Reps. Mike McIntyre (D-N.C.) and Carolyn McCarthy (D-N.Y.) will retire at the end of their terms, they announced Wednesday afternoon.
McIntyre's decision gives Republicans a huge pickup opportunity in his North Carolina district that's vexed them for years, and makes him the latest centrist congressman who has decided to retire. McCarthy's Long Island district could also be competitive for Republicans.
"In eastern North Carolina, we have demonstrated that public service is a partnership between the people and the representative they entrust to speak on their behalf. For us, this has been where the priorities of policy over politics, issues over ideology, dialogue over dollars, and cooperation over campaigning have prevailed," McIntyre says in a statement. "Having answered the call entrusted through this partnership, I will be retiring from the U.S. House of Representatives at the end of this term."
His retirement almost certainly means a lost seat for House Democrats. Mitt Romney carried the district by 20 percentage points in 2012, and without the well-known and battle-tested congressman in the race, Democrats admit it will be difficult to contest.
"It's going to be damn hard to hold the way they've redrawn it," one North Carolina Democratic strategist tells The Hill.
"There is very very little doubt in Mike McIntyre's mind that he would have won re-election if he sought again," said one strategist. But now, without the incumbent on the ticket, the Democratic source said there's "no chance" the party can hold it.
McCarthy's retirement isn't a shock. She's been battling lung cancer and has missed a number of votes this year, and her signature issue — gun control — has stalled out yet again in the Congress, which a source says has frustrated her. The longtime smoker has also faced criticism back at home for suing companies, blaming their asbestos use for her health problems.
"I have decided not to seek re-election to the United States Congress in 2014," says McCarthy in a statement. "I am forever grateful to my constituents for giving me the privilege of representing them in Congress for the past 18 years. As I plan for the next chapter of my life, I look forward to resuming my role as a citizen activist for the causes and principles that are so close to my heart."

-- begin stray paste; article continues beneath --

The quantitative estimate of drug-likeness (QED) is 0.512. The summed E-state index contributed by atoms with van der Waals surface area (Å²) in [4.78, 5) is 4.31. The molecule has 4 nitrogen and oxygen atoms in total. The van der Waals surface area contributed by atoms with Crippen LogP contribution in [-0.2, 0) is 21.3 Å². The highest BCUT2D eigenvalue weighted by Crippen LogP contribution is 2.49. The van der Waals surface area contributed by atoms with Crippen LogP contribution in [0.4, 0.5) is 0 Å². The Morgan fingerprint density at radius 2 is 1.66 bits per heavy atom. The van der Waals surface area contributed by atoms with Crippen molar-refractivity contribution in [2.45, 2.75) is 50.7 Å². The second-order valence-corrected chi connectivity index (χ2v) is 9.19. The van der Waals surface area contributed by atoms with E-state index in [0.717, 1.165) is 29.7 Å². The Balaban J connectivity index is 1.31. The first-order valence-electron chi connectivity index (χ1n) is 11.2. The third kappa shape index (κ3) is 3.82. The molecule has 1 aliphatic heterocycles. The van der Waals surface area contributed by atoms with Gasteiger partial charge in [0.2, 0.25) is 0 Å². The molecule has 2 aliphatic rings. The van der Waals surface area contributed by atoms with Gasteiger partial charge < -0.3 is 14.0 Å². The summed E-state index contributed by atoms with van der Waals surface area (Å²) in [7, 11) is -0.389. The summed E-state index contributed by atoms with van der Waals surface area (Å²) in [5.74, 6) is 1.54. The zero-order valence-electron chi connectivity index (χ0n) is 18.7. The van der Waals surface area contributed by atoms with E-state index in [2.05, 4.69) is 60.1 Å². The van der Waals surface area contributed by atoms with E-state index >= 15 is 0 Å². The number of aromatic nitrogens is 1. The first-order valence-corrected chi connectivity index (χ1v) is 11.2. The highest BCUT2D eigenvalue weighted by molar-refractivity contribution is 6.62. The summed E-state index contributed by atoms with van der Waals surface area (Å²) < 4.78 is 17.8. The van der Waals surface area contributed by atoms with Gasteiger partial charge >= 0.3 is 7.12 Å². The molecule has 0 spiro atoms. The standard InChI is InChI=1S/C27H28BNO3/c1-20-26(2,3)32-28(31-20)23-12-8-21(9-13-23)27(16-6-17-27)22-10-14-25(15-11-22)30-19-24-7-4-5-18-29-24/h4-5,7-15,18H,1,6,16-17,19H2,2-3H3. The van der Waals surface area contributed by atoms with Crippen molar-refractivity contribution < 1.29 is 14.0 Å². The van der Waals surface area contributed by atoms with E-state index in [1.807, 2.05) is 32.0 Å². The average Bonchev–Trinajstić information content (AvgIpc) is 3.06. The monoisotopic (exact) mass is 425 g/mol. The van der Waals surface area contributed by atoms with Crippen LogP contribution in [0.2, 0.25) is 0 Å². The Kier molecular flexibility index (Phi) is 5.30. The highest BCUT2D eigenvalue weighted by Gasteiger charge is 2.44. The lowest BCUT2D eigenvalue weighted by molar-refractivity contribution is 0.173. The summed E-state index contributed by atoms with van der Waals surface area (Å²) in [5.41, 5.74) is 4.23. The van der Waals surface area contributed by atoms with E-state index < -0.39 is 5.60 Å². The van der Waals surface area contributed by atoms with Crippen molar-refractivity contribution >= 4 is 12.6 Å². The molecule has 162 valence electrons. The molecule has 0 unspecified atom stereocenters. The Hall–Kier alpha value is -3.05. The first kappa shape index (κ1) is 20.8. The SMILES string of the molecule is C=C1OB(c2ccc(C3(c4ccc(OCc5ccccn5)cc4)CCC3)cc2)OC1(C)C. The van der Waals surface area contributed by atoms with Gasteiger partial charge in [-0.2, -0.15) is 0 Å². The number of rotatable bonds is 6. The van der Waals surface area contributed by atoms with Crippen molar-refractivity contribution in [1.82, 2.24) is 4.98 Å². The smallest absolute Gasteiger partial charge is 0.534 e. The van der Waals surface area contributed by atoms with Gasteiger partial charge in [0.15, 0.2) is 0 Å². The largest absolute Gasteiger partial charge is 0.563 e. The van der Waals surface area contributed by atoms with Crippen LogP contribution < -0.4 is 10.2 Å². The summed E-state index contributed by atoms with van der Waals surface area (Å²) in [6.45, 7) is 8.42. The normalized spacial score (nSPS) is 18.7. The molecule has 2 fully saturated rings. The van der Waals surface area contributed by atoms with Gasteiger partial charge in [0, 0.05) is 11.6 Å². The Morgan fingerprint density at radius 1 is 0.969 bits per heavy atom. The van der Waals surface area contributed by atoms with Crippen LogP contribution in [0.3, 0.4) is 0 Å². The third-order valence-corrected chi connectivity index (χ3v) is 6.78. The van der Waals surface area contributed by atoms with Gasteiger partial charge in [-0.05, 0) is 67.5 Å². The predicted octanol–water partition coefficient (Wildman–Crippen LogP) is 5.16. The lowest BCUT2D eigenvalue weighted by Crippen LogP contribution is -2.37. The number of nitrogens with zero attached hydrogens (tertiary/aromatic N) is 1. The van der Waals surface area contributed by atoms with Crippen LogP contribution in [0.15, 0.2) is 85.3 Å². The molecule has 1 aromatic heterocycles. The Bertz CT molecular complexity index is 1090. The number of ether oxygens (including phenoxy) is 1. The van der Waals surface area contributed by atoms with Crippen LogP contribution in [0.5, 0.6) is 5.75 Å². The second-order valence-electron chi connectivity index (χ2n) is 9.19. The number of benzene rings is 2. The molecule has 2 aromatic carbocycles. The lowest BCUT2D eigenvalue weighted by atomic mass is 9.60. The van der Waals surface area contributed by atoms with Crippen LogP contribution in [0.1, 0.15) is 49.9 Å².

She cited the need for more gun control in her retirement announcement.
"As a nation, more needs to be done to keep our citizens safe, while simultaneously protecting our Constitutional rights," she says. "Incidents involving gun violence over the last two years serve as yet another reminder that although modest progress has been made over the years, there is much more work to do."
The retirements mark the latest development in the exodus of centrists from the House. They join Democratic Reps. Jim Matheson (Utah) and Michael Michaud (Maine), as well as GOP Reps. Frank Wolf (Va.), Jon Runyan (N.J.), Jim Gerlach (Pa.) and Tom Latham (Iowa) as centrist-leaning congressmen who have decided to exit the House at the end of this term, continuing a trend that began nearly a decade ago.
Of the 34 House Democrats who voted against ObamaCare in 2010, just four may be running for reelection next year.
One Democratic strategist says the other retirements spurred McIntyre to make the same decision.
"Seeing Matheson on the Democratic side go and Runyan and Latham go and Wolfe and Gerlach go, I think he sort of felt increasingly like there was very little room for a centrist in the Congress," said the strategist.
It's also yet another blow to the centrist Blue Dog Coalition, of which McIntyre is a member. The Blue Dogs had 54 members in Congress as recently as 2010, but are down to 15 members currently, with three of them retiring or running for other office.
The centrist and Blue Dog exodus might not be over. Other centrists, notably Rep. Collin Peterson (D-Minn.), are also considered retirement possibilities.
Rep. John Barrow (D-Ga.) another Blue Dog in a tough district, tells The Hill he's definitely running in 2014.
"No question. I'm running for re-election," he tweeted at The Hill Wednesday afternoon.
McCarthy's Long Island district could be competitive, though Democrats hold the edge there. President Obama won the district with 56 percent of the vote in 2012.
—Jessica Taylor contributed to this report.
This post was last updated at 2:30 p.m.